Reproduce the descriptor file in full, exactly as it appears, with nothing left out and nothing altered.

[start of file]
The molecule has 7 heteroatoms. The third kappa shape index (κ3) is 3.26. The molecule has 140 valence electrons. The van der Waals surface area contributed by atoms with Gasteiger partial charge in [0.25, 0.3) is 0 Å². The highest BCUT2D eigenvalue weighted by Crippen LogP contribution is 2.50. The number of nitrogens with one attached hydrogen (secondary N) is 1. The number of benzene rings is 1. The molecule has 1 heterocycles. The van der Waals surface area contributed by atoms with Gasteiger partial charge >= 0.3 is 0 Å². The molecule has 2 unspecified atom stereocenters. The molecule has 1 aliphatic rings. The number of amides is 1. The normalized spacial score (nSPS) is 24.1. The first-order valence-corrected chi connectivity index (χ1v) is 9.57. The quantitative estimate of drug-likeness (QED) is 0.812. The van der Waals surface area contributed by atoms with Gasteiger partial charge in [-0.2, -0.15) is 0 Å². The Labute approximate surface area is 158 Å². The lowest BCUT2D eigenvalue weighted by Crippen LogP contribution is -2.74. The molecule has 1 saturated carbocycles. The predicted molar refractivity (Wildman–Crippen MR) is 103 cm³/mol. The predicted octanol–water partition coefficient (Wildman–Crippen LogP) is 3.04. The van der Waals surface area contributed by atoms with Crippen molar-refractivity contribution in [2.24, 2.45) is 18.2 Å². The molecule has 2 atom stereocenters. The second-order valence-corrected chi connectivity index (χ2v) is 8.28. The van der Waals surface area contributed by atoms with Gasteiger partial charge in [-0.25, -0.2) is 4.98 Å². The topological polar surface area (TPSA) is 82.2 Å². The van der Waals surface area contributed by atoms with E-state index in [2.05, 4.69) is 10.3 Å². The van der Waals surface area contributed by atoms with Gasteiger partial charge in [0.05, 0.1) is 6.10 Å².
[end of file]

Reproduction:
The molecule has 7 heteroatoms. The third kappa shape index (κ3) is 3.26. The molecule has 140 valence electrons. The van der Waals surface area contributed by atoms with Gasteiger partial charge in [0.25, 0.3) is 0 Å². The highest BCUT2D eigenvalue weighted by Crippen LogP contribution is 2.50. The number of nitrogens with one attached hydrogen (secondary N) is 1. The number of benzene rings is 1. The molecule has 1 heterocycles. The van der Waals surface area contributed by atoms with Gasteiger partial charge >= 0.3 is 0 Å². The molecule has 2 unspecified atom stereocenters. The molecule has 1 aliphatic rings. The number of amides is 1. The normalized spacial score (nSPS) is 24.1. The first-order valence-corrected chi connectivity index (χ1v) is 9.57. The quantitative estimate of drug-likeness (QED) is 0.812. The van der Waals surface area contributed by atoms with Gasteiger partial charge in [-0.2, -0.15) is 0 Å². The Labute approximate surface area is 158 Å². The lowest BCUT2D eigenvalue weighted by Crippen LogP contribution is -2.74. The molecule has 1 saturated carbocycles. The predicted molar refractivity (Wildman–Crippen MR) is 103 cm³/mol. The predicted octanol–water partition coefficient (Wildman–Crippen LogP) is 3.04. The van der Waals surface area contributed by atoms with Crippen molar-refractivity contribution in [2.24, 2.45) is 18.2 Å². The molecule has 2 atom stereocenters. The second-order valence-corrected chi connectivity index (χ2v) is 8.28. The van der Waals surface area contributed by atoms with Gasteiger partial charge in [-0.25, -0.2) is 4.98 Å². The topological polar surface area (TPSA) is 82.2 Å². The van der Waals surface area contributed by atoms with E-state index in [2.05, 4.69) is 10.3 Å². The van der Waals surface area contributed by atoms with Gasteiger partial charge in [0.05, 0.1) is 6.10 Å².